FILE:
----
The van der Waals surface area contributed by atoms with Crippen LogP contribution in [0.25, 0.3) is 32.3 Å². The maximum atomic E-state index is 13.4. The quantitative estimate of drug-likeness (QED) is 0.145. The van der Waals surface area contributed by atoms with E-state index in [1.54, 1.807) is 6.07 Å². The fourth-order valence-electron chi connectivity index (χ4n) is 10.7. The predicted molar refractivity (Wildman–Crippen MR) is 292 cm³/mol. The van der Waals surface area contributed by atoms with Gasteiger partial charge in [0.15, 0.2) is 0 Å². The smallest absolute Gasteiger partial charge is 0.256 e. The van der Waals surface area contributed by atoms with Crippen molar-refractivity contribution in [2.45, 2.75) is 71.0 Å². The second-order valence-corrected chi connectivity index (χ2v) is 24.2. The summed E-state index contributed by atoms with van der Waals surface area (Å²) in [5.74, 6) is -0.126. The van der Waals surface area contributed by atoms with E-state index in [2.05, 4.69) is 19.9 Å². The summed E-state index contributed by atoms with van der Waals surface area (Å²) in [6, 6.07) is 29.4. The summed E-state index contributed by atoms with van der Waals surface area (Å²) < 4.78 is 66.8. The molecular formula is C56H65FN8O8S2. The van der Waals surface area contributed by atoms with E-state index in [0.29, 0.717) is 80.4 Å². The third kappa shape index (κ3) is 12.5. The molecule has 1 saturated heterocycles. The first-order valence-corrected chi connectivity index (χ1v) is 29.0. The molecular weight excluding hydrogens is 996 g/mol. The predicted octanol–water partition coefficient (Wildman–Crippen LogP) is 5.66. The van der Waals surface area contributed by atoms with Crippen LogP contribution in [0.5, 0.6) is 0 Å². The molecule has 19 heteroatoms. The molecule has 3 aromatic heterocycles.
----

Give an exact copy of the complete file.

The van der Waals surface area contributed by atoms with Crippen LogP contribution in [0.25, 0.3) is 32.3 Å². The maximum atomic E-state index is 13.4. The quantitative estimate of drug-likeness (QED) is 0.145. The van der Waals surface area contributed by atoms with E-state index in [1.54, 1.807) is 6.07 Å². The fourth-order valence-electron chi connectivity index (χ4n) is 10.7. The predicted molar refractivity (Wildman–Crippen MR) is 292 cm³/mol. The van der Waals surface area contributed by atoms with Gasteiger partial charge in [0.15, 0.2) is 0 Å². The smallest absolute Gasteiger partial charge is 0.256 e. The van der Waals surface area contributed by atoms with Crippen molar-refractivity contribution in [2.45, 2.75) is 71.0 Å². The second-order valence-corrected chi connectivity index (χ2v) is 24.2. The summed E-state index contributed by atoms with van der Waals surface area (Å²) in [5.74, 6) is -0.126. The van der Waals surface area contributed by atoms with E-state index in [2.05, 4.69) is 19.9 Å². The summed E-state index contributed by atoms with van der Waals surface area (Å²) in [6, 6.07) is 29.4. The summed E-state index contributed by atoms with van der Waals surface area (Å²) < 4.78 is 66.8. The molecular formula is C56H65FN8O8S2. The van der Waals surface area contributed by atoms with E-state index in [0.29, 0.717) is 80.4 Å². The third kappa shape index (κ3) is 12.5. The molecule has 1 saturated heterocycles. The first-order valence-corrected chi connectivity index (χ1v) is 29.0. The molecular weight excluding hydrogens is 996 g/mol. The predicted octanol–water partition coefficient (Wildman–Crippen LogP) is 5.66. The van der Waals surface area contributed by atoms with Crippen LogP contribution in [0.5, 0.6) is 0 Å². The molecule has 19 heteroatoms. The molecule has 3 aromatic heterocycles.